- Posted by Jan
- On April 3, 2017
- 1 Comments
Just when I was starting to think that my trouble with the desert thorn known as Goat’s Head had come to an end I awoke to find that the City Park I had camped in was filled with it. I made this unfortunate discovery by stepping on one in my bare feet. My first concern was not for my bleeding foot but for my vulnerable bicycle tires, and after hobbling over to my bike, at first glance what I saw confirmed the worst. Both tires were filled with Goat Head punctures, but amazingly neither tire had lost any air. I performed a kind of rubber surgery, removing each thorn meticulously with the blade of my knife. With this minor setback resolved I hit the road and a flat forty miles later arrived in Van Horn, Texas. Once there I camped in an RV Park.
West Texas has many long desolate stretches between anything resembling civilization. Today’s ride was one of my most intense experiences in that remoteness. It was about a 90 mile trek of gradual climbing through open desert and with no access to food or water. I left the RV Park early, and fully loaded with as much food and water as I could carry. The roads were fine at first but quickly became rough asphalt. By noon I was riding through a construction zone. Once through this, I turned onto a very rural ranch road and temperatures began to rise. By around two o’ clock the air temperature hit triple digits, after which I stopped checking. I found a cement drainage pipe and crawled inside of it. From my shady spot I then witnessed what is known as a dust devil. A dust devil is essentially a funnel cloud of dust. They look like tornadoes and are classified under the same weather phenomena, though are usually a lot smaller in size. I shouldered on and rode the remainder of the climb into Fort Davis, Texas. Once in Fort Davis I met a wonderful person by the name of Barbara Hoffman, and made arrangements to spend the night at her house just outside of town. I cannot use enough positive adjectives to describe Barbara as a person. She is hardworking, incredibly smart, kind, and humble. She put her two kids through college entirely debt free, and currently works as a realtor at Mountain View Properties, helping people buy and sell real estate in the Fort Davis area. For dinner I ate a delicious stew that she had prepared and then attended a star viewing party at the McDonald Observatory. Unbeknownst to me, Barbara had called the Observatory and reserved for me a free ticket, and in exchange for my free entry she had volunteered to work at the event. I saw through the lenses of several telescopes different galaxies, star clusters, and far off Nebulas.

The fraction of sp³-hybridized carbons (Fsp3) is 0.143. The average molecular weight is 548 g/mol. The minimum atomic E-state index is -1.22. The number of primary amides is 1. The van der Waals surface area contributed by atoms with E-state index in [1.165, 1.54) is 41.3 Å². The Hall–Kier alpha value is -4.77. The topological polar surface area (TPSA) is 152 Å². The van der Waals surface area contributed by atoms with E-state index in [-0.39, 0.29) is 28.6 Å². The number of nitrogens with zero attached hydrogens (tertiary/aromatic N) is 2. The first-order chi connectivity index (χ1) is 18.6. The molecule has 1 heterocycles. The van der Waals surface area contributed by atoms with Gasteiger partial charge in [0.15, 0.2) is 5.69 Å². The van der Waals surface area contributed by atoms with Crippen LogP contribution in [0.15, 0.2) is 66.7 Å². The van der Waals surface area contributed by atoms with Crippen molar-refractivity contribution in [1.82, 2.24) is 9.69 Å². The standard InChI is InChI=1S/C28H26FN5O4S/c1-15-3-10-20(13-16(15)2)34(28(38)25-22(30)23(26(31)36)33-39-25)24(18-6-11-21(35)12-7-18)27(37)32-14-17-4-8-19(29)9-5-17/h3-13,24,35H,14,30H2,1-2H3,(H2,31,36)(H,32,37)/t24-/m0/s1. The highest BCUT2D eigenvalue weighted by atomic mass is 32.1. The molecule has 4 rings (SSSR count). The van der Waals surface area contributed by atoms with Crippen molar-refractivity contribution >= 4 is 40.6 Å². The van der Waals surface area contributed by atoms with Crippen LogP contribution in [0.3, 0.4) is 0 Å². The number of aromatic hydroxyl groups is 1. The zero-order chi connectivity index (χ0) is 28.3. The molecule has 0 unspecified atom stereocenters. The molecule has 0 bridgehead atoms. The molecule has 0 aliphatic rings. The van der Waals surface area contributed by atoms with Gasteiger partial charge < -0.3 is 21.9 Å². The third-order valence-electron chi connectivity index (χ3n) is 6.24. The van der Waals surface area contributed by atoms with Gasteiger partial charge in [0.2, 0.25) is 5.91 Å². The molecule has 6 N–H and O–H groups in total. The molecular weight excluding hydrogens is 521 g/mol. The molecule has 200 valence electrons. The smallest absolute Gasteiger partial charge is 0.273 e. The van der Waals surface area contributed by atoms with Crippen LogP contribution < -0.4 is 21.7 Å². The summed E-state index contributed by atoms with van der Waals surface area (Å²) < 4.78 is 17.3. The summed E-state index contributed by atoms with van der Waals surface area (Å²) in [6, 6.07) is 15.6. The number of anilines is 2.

I took the day off and found the historic downtown of Fort Davis both quaint and charming.
I rode twenty miles to the neighboring town of Alpine, Texas. There I ate a large lunch at Penny’s Diner. Afterwards I travelled about forty more miles to Marathon, Texas, where I camped in an RV park. It was spring break in Texas and this small town was flooded with tourists like myself. I made the mistake of walking into the fanciest restaurant in town, where three people wearing suits promptly seated me and put a high-priced menu in my hand. I felt out of place in my cycling clothes, but the food was excellent.
Today has mimicked yesterday. I rode around sixty miles to the town of Sanderson, Texas, where I camped in an RV Park. At the only open restaurant in town I met a husband and wife from Gurnee, Illinois. He was riding the Southern Tier route, and she was driving a support vehicle. As much as I love Texas it feels nice to talk about the Midwest with people who are from there.